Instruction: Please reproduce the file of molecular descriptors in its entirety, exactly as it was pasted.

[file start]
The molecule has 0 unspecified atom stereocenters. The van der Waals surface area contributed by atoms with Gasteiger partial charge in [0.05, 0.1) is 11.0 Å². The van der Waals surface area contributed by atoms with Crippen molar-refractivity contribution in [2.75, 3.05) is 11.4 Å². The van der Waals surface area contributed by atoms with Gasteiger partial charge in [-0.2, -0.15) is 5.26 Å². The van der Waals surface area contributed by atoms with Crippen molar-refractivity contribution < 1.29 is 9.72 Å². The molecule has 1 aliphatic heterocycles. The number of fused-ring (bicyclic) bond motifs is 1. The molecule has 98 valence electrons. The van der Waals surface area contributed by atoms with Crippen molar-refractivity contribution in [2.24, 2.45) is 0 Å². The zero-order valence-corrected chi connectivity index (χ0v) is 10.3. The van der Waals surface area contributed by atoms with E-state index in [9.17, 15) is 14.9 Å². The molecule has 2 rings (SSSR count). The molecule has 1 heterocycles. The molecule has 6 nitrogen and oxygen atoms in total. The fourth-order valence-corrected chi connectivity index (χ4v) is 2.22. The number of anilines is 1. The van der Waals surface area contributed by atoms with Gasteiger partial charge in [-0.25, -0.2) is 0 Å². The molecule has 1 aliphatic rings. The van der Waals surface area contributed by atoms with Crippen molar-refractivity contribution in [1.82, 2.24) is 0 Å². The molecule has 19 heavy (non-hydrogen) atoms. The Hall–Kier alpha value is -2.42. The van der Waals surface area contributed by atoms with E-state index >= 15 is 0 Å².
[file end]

The molecule has 0 unspecified atom stereocenters. The van der Waals surface area contributed by atoms with Gasteiger partial charge in [0.05, 0.1) is 11.0 Å². The van der Waals surface area contributed by atoms with Crippen molar-refractivity contribution in [2.75, 3.05) is 11.4 Å². The van der Waals surface area contributed by atoms with Gasteiger partial charge in [-0.2, -0.15) is 5.26 Å². The van der Waals surface area contributed by atoms with Crippen molar-refractivity contribution < 1.29 is 9.72 Å². The molecule has 1 aliphatic heterocycles. The number of fused-ring (bicyclic) bond motifs is 1. The molecule has 98 valence electrons. The van der Waals surface area contributed by atoms with Crippen molar-refractivity contribution in [2.24, 2.45) is 0 Å². The zero-order valence-corrected chi connectivity index (χ0v) is 10.3. The van der Waals surface area contributed by atoms with E-state index in [9.17, 15) is 14.9 Å². The molecule has 2 rings (SSSR count). The molecule has 1 heterocycles. The molecule has 6 nitrogen and oxygen atoms in total. The fourth-order valence-corrected chi connectivity index (χ4v) is 2.22. The number of anilines is 1. The van der Waals surface area contributed by atoms with Gasteiger partial charge in [-0.25, -0.2) is 0 Å². The molecule has 1 aliphatic rings. The van der Waals surface area contributed by atoms with Crippen molar-refractivity contribution in [1.82, 2.24) is 0 Å². The molecule has 19 heavy (non-hydrogen) atoms. The Hall–Kier alpha value is -2.42. The van der Waals surface area contributed by atoms with E-state index >= 15 is 0 Å².